This article isn't intended to dig into optimising your conversion rate (just yet!) but rather to bring you up to speed with the user data you'll need to be tracking and the 3 Free Analytics tools you'll need to do this.
This article isn’t intended to dig into optimising your conversion rate (just yet!) but rather to bring you up to speed with the user data you’ll need to be tracking and the 3 Free Analytics tools you’ll need to do this.

All our websites have a goal – a reason for them to exist but to determine whether our sites are actually achieving their goals we can use a combination of free analytics tools to track user’s experience and behaviour.

  • Whether we’re an eCommerce website that wants visitors to buy a product.
  • A SaaS web app that wants to sign up visitors for a free trial and then convert them into paid users down the line
  • Or a news and media websites that wants visitors to click on ads or sign up for paid subscriptions.

We all want visitors and we all want them to convert from visitors into users along the way.

What is Conversion Rate Optimisation?

Depending on what your goals are, a conversion is achieved when a visitor to your website takes an action that you want them to take on page.

This could be:

  • Signing up for a newsletter
  • Creating an account with a login and password
  • Making a purchase, downloading your app etc.

Your conversion rate is represented as a percentage of the people that took action out of your total number of visitors. So if you get 1000 visitors and 100 conversions you would have a conversion rate of 10%.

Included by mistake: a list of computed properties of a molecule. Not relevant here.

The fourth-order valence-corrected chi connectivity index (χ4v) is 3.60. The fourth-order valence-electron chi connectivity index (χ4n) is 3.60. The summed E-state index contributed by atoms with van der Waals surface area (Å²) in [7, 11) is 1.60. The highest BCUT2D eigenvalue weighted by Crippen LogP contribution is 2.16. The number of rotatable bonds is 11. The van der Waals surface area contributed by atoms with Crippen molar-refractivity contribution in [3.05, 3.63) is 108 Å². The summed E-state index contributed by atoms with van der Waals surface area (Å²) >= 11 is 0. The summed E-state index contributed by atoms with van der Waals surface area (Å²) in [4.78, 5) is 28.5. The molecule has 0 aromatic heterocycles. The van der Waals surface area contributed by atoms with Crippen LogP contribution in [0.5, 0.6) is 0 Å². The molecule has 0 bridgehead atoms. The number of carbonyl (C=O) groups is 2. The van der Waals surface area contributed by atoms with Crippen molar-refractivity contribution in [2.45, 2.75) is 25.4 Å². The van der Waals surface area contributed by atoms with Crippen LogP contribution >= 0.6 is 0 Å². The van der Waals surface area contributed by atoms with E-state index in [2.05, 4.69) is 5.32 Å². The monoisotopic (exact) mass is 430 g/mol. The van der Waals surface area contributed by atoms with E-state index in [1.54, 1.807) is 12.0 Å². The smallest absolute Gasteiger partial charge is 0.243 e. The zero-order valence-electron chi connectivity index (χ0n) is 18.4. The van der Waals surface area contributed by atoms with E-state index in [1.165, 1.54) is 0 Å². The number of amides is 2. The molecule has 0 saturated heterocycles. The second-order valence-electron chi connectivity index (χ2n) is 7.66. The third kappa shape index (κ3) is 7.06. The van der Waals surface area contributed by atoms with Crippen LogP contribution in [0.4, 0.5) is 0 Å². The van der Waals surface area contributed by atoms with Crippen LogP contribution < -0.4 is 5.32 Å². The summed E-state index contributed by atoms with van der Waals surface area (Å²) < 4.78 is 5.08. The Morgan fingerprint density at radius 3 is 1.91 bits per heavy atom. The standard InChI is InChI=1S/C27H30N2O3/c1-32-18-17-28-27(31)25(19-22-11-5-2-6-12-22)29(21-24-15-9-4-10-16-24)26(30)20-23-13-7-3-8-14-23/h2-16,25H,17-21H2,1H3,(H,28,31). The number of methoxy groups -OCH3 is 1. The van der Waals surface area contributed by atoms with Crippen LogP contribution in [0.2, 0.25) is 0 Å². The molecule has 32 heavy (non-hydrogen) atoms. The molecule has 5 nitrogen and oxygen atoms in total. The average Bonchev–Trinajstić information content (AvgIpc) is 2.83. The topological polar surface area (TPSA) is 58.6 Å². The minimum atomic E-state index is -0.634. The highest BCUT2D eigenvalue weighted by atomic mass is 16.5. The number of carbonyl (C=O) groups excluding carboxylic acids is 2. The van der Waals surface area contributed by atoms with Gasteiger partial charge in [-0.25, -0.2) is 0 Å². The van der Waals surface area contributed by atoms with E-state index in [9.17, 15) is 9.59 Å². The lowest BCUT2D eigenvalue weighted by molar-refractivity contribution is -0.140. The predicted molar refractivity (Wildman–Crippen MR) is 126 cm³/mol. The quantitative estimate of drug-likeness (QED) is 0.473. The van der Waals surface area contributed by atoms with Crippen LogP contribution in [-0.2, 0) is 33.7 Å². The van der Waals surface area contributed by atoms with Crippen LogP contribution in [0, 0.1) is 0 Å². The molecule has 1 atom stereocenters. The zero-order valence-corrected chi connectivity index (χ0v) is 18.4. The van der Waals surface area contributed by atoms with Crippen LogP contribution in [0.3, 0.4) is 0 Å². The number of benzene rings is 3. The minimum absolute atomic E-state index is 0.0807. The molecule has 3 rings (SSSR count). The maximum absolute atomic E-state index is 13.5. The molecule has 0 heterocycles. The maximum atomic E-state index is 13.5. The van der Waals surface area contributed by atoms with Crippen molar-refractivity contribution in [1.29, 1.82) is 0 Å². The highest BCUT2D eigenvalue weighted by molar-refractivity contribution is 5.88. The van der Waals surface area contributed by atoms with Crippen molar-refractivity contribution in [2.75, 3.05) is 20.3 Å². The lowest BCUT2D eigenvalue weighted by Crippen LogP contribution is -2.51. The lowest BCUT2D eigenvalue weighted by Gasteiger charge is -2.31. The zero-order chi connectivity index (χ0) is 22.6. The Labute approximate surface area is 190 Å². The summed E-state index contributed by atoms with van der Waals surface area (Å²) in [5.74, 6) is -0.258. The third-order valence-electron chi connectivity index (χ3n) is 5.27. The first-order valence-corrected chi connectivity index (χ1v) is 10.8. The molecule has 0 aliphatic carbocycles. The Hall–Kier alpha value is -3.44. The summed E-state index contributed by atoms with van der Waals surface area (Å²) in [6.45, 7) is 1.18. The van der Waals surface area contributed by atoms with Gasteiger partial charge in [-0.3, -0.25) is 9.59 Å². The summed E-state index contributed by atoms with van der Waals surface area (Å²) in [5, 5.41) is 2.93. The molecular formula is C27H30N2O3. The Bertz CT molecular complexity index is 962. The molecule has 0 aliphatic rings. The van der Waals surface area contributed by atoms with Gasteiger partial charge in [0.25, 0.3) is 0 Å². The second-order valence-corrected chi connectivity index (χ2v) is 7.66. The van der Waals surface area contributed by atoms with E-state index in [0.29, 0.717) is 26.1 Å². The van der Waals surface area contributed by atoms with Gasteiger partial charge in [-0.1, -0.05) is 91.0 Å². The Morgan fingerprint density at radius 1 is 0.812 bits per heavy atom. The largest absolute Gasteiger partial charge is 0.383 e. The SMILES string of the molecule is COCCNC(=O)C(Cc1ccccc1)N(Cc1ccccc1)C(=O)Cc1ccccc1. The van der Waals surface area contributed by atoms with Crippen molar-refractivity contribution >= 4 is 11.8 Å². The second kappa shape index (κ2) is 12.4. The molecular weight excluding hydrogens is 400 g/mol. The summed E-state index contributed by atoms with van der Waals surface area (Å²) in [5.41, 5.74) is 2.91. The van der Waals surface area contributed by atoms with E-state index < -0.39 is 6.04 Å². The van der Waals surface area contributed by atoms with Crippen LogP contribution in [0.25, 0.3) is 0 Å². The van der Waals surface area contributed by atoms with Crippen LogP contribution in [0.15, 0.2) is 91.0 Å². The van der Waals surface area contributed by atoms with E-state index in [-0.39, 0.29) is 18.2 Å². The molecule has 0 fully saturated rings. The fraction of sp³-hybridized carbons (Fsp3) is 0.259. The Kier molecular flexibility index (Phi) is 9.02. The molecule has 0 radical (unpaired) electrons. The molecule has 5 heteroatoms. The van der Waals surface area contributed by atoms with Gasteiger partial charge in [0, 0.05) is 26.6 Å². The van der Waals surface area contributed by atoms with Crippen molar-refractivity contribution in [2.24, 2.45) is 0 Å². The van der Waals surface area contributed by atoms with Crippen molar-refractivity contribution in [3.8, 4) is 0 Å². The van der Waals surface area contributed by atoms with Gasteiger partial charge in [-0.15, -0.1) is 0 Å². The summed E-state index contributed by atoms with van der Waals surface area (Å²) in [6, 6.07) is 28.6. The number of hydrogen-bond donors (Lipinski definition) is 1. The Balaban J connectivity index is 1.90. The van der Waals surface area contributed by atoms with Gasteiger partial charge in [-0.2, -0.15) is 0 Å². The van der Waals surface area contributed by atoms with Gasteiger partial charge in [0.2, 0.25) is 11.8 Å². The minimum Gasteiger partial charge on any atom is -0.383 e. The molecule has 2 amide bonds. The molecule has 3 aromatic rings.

The rate at which you’re able to optimise this is known as your ‘conversion rate optimisation'(CRO).

CRO involves finding why visitors aren’t converting and fixing it. But before you can optimise, you need to identify where your users are falling off and come up with a hypothesis on why this is.

This means you’ll need to study your website data, observe user behaviour and identify the problem areas in your conversion funnel.


Our Free Analytics tools

Anyway, back to collecting user data, we’re going to use 3 Free Tools that track our user experience and behaviour.

Note: There are hundreds of free/paid analytics tools online for you to choose from. Therefore choosing the “right” tool depends on your budget, your level of knowledge and the KPIs you’re tracking.

We’re going to assume that anyone reading this is a bootstrapped startup, so we’ve tried to include great value free/freemium products that will offer a wide range of functionality and tracking under a certain amount of site traffic.

The 3 tools you’re going to need are Google Analytics, Heap and Hotjar.

These all need to be used in combination to fully understand our user experience. Individually they track:

  • Google Analytics – general traffic analysis
  • Heap Analytics – behavioral analysis
  • Hotjar – in-page behavioral analysis


Tool #1 – Google Analytics